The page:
My first Mary's house smells of memories and frankincense--frankincense that we use to mask the smell of the dead.
There are many things we have not to remember.
Mary has a way of kissing me, so that my mind falls away into sand, and the sand blows away on the wind.
My mother Mary has flesh like the flesh of marigolds, and strands of hair like strands of gold. She does not seem like my mother. Each time I try to ask her what I should do, she is already asking me.
My other Mary gives me too much of herself. I am afraid, too, of what I have given her, of what has been taken away in the giving. She paints my body with myrrh, rubbing it into my skin with her long, brown hands.
Mary's sister Martha is like her shadow. They are side by side even as they knead the dough of the bread that they bake for me, bread as hard as the debt I owe. And Martha's eyes glitter hard out of the shadow that is herself, asking even more of me.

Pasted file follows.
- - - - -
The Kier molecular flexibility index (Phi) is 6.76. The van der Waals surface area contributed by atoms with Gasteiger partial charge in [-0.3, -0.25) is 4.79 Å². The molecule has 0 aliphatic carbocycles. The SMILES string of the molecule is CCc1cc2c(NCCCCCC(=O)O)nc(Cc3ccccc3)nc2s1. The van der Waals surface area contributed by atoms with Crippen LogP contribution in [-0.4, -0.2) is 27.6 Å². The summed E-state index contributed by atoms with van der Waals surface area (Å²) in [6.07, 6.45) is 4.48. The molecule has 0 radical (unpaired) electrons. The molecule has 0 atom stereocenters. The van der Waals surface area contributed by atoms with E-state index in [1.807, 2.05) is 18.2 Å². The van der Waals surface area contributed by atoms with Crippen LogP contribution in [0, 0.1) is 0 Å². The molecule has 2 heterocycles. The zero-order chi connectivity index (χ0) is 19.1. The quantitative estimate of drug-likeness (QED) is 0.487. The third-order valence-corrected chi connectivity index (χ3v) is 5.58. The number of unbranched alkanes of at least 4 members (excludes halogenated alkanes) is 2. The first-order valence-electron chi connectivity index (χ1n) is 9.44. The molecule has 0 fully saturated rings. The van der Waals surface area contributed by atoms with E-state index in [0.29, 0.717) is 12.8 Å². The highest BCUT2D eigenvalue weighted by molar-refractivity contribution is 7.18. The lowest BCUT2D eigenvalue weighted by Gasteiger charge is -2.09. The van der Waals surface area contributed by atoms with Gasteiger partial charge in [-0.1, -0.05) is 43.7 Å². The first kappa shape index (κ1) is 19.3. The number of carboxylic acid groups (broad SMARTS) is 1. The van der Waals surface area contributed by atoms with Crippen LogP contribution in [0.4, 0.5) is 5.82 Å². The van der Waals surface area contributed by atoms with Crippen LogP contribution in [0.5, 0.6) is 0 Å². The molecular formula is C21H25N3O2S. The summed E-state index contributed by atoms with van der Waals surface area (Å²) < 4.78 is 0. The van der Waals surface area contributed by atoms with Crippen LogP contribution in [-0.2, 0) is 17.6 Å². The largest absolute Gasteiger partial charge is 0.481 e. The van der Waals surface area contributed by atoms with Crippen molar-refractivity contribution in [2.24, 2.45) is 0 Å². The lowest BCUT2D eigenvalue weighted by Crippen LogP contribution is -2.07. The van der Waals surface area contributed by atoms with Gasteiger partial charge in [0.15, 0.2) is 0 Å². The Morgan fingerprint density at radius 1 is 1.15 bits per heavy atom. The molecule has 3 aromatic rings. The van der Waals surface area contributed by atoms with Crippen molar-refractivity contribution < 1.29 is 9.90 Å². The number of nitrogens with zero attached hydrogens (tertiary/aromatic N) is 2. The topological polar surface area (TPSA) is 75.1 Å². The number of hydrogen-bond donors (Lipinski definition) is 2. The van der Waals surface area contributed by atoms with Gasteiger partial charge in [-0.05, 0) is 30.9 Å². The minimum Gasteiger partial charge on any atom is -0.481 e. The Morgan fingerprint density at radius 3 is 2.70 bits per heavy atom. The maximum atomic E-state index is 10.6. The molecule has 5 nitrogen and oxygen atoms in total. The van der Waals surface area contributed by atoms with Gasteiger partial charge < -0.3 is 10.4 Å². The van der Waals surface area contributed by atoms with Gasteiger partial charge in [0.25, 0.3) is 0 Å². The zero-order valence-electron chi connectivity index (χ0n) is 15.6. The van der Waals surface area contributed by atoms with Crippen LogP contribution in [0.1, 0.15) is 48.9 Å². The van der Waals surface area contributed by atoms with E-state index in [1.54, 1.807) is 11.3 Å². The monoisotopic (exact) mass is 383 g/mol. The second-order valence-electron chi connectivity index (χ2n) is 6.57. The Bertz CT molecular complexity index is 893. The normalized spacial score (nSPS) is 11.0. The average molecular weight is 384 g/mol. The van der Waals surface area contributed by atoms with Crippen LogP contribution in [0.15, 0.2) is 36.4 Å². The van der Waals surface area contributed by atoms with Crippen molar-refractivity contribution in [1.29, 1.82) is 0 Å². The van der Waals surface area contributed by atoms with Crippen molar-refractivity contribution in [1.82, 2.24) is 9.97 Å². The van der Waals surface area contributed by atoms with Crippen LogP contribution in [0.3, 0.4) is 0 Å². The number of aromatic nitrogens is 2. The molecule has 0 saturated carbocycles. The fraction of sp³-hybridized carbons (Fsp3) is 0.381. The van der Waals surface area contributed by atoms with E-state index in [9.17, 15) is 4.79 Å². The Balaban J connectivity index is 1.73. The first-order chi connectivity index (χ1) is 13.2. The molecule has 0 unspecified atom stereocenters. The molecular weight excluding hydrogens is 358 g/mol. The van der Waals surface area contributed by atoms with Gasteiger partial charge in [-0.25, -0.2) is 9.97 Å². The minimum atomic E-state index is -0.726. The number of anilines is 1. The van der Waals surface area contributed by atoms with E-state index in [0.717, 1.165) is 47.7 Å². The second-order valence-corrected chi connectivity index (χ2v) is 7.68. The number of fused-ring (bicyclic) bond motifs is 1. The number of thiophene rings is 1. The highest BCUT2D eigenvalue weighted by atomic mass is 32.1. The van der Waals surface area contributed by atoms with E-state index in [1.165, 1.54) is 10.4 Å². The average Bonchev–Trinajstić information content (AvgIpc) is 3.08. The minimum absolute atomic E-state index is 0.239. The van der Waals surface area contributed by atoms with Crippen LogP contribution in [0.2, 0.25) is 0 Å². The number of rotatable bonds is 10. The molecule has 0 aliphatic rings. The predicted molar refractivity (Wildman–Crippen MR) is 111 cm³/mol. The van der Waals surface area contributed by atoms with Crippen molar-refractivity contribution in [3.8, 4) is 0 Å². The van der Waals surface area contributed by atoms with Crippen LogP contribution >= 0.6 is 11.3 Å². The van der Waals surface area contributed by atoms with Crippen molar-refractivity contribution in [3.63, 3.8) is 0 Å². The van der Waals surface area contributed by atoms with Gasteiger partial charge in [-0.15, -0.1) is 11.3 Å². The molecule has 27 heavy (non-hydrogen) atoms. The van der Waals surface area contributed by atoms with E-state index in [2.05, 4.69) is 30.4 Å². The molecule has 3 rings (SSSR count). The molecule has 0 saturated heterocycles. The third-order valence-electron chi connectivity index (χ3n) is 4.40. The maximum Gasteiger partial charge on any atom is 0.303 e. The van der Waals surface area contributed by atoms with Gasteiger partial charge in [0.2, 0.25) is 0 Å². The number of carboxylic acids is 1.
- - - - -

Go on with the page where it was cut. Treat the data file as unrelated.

When Salome dances, I am up a mountain, falling and falling. And falling, I wonder, would it be better to be caught in the dangerous softness of her arms, or to hurtle downward into the interminable safety of the earth?
And Joanna and I, each other we worship,
as if two alone on a lonely ship,
the horizon curved like a woman's hip.
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